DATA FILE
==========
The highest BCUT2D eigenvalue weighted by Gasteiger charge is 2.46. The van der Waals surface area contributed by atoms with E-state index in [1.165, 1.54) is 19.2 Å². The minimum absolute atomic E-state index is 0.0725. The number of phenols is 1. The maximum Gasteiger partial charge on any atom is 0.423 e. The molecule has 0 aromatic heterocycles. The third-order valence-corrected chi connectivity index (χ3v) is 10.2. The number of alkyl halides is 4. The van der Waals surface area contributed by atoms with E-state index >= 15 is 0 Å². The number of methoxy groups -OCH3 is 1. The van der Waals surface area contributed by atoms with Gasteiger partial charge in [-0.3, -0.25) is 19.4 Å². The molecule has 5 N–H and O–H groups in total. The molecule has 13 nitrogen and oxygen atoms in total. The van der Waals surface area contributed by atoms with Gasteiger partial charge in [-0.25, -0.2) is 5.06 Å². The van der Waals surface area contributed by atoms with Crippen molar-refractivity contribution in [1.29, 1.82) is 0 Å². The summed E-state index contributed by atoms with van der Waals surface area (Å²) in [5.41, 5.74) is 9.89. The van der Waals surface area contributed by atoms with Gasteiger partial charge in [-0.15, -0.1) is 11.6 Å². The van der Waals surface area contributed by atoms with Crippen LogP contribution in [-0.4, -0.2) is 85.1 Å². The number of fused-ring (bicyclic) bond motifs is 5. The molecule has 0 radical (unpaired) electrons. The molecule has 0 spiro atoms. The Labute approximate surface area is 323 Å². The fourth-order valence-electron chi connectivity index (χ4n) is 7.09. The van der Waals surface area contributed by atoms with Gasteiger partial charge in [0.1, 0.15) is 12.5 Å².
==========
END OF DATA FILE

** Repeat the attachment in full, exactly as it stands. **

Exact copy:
The highest BCUT2D eigenvalue weighted by Gasteiger charge is 2.46. The van der Waals surface area contributed by atoms with E-state index in [1.165, 1.54) is 19.2 Å². The minimum absolute atomic E-state index is 0.0725. The number of phenols is 1. The maximum Gasteiger partial charge on any atom is 0.423 e. The molecule has 0 aromatic heterocycles. The third-order valence-corrected chi connectivity index (χ3v) is 10.2. The number of alkyl halides is 4. The van der Waals surface area contributed by atoms with E-state index >= 15 is 0 Å². The number of methoxy groups -OCH3 is 1. The van der Waals surface area contributed by atoms with Gasteiger partial charge in [-0.3, -0.25) is 19.4 Å². The molecule has 5 N–H and O–H groups in total. The molecule has 13 nitrogen and oxygen atoms in total. The van der Waals surface area contributed by atoms with Gasteiger partial charge in [-0.25, -0.2) is 5.06 Å². The van der Waals surface area contributed by atoms with Crippen molar-refractivity contribution in [1.29, 1.82) is 0 Å². The summed E-state index contributed by atoms with van der Waals surface area (Å²) in [5.41, 5.74) is 9.89. The van der Waals surface area contributed by atoms with Gasteiger partial charge in [-0.15, -0.1) is 11.6 Å². The van der Waals surface area contributed by atoms with Crippen LogP contribution in [-0.4, -0.2) is 85.1 Å². The number of fused-ring (bicyclic) bond motifs is 5. The molecule has 0 radical (unpaired) electrons. The molecule has 0 spiro atoms. The Labute approximate surface area is 323 Å². The fourth-order valence-electron chi connectivity index (χ4n) is 7.09. The van der Waals surface area contributed by atoms with Gasteiger partial charge in [0.1, 0.15) is 12.5 Å².